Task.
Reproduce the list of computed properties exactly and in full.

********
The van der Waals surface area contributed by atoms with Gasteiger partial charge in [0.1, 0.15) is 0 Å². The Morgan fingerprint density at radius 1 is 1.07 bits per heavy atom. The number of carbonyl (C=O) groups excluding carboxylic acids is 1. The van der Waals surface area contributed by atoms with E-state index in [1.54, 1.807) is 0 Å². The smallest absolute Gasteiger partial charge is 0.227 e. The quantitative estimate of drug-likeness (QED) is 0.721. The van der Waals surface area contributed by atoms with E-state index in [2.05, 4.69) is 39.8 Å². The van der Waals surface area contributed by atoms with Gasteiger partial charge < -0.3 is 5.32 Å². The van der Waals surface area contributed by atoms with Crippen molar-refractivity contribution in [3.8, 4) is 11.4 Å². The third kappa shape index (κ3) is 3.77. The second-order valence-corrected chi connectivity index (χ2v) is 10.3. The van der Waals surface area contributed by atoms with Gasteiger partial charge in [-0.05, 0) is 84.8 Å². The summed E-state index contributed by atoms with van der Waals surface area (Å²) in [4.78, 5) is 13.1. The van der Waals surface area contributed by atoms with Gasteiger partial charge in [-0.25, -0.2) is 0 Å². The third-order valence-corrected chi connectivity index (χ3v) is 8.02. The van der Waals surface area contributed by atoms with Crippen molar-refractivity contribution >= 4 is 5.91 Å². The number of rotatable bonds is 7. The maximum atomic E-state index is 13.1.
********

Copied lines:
The van der Waals surface area contributed by atoms with Gasteiger partial charge in [0.1, 0.15) is 0 Å². The Morgan fingerprint density at radius 1 is 1.07 bits per heavy atom. The number of carbonyl (C=O) groups excluding carboxylic acids is 1. The van der Waals surface area contributed by atoms with E-state index in [1.54, 1.807) is 0 Å². The smallest absolute Gasteiger partial charge is 0.227 e. The quantitative estimate of drug-likeness (QED) is 0.721. The van der Waals surface area contributed by atoms with E-state index in [2.05, 4.69) is 39.8 Å². The van der Waals surface area contributed by atoms with Gasteiger partial charge < -0.3 is 5.32 Å². The van der Waals surface area contributed by atoms with Crippen molar-refractivity contribution in [3.8, 4) is 11.4 Å². The third kappa shape index (κ3) is 3.77. The second-order valence-corrected chi connectivity index (χ2v) is 10.3. The van der Waals surface area contributed by atoms with Gasteiger partial charge in [-0.05, 0) is 84.8 Å². The summed E-state index contributed by atoms with van der Waals surface area (Å²) in [4.78, 5) is 13.1. The van der Waals surface area contributed by atoms with Gasteiger partial charge in [-0.25, -0.2) is 0 Å². The third-order valence-corrected chi connectivity index (χ3v) is 8.02. The van der Waals surface area contributed by atoms with Crippen molar-refractivity contribution >= 4 is 5.91 Å². The number of rotatable bonds is 7. The maximum atomic E-state index is 13.1.